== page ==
The Yellow Wallpaper was an interesting journey. I think the popularity of this story lies in the credible way the author organizes the protagonist's gradual slide into insanity. Like Bartelby, I started the story completely open to the idea the main character might or might not be crazy. The more I saw of Bartleby, the more I realized his actions were logically connected to some type of principle or philosophy. The more I learned about the protagonist in the Yellow Wallpaper, the more I realized her action shared no rational relationship to reality. No scence personifies her madness better than the scence when the protagonist sees the maid looking at the wallpaper. She freaks out, becoming paronoid that her secret has been figured out. In reality, the maid is curious about where the yellow smudges on the protagonist's clothes originate. In this scence we learn that the protogonist is rubbing herself up and down the wallpaper. We realize she is insane.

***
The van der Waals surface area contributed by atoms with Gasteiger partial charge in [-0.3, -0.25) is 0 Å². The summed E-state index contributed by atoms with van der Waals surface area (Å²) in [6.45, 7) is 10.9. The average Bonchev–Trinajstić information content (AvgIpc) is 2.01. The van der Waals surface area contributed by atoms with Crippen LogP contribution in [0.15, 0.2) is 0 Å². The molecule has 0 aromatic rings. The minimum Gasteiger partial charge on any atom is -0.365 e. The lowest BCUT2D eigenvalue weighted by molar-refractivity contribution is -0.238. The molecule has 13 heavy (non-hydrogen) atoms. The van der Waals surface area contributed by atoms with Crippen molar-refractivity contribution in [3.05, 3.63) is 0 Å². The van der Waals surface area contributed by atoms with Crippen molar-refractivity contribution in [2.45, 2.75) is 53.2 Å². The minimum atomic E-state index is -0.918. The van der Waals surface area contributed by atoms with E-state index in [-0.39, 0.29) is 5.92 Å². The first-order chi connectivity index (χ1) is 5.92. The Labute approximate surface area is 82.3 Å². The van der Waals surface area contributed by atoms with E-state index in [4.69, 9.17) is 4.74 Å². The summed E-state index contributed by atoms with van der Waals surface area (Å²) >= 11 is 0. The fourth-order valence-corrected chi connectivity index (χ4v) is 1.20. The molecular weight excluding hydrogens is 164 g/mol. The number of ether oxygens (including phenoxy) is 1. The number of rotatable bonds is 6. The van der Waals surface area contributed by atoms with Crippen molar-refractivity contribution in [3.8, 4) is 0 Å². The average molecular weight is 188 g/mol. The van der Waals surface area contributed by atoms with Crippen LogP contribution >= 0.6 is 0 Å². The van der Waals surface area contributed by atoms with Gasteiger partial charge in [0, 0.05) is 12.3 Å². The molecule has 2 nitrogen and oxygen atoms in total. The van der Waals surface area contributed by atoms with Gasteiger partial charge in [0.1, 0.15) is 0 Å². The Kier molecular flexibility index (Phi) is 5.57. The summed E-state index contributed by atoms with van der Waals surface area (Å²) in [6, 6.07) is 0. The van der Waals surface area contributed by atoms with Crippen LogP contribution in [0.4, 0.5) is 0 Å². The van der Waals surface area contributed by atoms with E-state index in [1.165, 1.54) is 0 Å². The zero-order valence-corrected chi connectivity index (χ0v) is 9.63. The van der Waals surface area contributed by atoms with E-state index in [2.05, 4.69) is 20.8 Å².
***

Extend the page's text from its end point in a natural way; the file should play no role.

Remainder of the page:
But even before this scence, we see it. And the way Charlotte Gillman takes us with her on the journey is insanity is the engenious part of the story. We hear her innermost thought. As the story progesses, the thoughts get more frantic. And choppy. And senseless. And in a way it's entertaining. Perhaps, this is why this story get so much attention in English classes.